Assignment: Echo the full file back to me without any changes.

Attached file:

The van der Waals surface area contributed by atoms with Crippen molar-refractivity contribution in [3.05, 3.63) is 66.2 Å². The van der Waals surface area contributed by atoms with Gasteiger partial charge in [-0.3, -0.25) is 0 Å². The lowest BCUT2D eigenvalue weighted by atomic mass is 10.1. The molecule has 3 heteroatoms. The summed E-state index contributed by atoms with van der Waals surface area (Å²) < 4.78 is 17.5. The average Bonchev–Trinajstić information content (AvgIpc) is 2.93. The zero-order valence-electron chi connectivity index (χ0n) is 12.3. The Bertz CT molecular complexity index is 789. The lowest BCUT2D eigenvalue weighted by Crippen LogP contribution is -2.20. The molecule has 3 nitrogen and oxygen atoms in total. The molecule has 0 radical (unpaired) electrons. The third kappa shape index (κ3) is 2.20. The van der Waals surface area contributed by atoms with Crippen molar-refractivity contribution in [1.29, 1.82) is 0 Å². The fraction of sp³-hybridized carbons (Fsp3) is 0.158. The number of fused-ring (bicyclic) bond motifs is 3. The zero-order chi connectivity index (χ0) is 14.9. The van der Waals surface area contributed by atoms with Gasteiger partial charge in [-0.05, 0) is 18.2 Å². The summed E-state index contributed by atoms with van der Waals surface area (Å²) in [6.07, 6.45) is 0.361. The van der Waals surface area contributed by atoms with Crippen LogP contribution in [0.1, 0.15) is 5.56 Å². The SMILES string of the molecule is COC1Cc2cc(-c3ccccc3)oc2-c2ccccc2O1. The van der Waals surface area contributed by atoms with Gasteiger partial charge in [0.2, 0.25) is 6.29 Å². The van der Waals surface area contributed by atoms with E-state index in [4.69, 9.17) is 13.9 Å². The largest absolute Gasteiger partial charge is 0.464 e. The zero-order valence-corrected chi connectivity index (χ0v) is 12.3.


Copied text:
The van der Waals surface area contributed by atoms with Crippen molar-refractivity contribution in [3.05, 3.63) is 66.2 Å². The van der Waals surface area contributed by atoms with Gasteiger partial charge in [-0.3, -0.25) is 0 Å². The lowest BCUT2D eigenvalue weighted by atomic mass is 10.1. The molecule has 3 heteroatoms. The summed E-state index contributed by atoms with van der Waals surface area (Å²) < 4.78 is 17.5. The average Bonchev–Trinajstić information content (AvgIpc) is 2.93. The zero-order valence-electron chi connectivity index (χ0n) is 12.3. The Bertz CT molecular complexity index is 789. The lowest BCUT2D eigenvalue weighted by Crippen LogP contribution is -2.20. The molecule has 3 nitrogen and oxygen atoms in total. The molecule has 0 radical (unpaired) electrons. The third kappa shape index (κ3) is 2.20. The van der Waals surface area contributed by atoms with Crippen molar-refractivity contribution in [1.29, 1.82) is 0 Å². The fraction of sp³-hybridized carbons (Fsp3) is 0.158. The number of fused-ring (bicyclic) bond motifs is 3. The zero-order chi connectivity index (χ0) is 14.9. The van der Waals surface area contributed by atoms with Gasteiger partial charge in [-0.05, 0) is 18.2 Å². The summed E-state index contributed by atoms with van der Waals surface area (Å²) in [6.07, 6.45) is 0.361. The van der Waals surface area contributed by atoms with Crippen LogP contribution in [0.1, 0.15) is 5.56 Å². The SMILES string of the molecule is COC1Cc2cc(-c3ccccc3)oc2-c2ccccc2O1. The van der Waals surface area contributed by atoms with Gasteiger partial charge in [0.2, 0.25) is 6.29 Å². The van der Waals surface area contributed by atoms with E-state index in [4.69, 9.17) is 13.9 Å². The largest absolute Gasteiger partial charge is 0.464 e. The zero-order valence-corrected chi connectivity index (χ0v) is 12.3.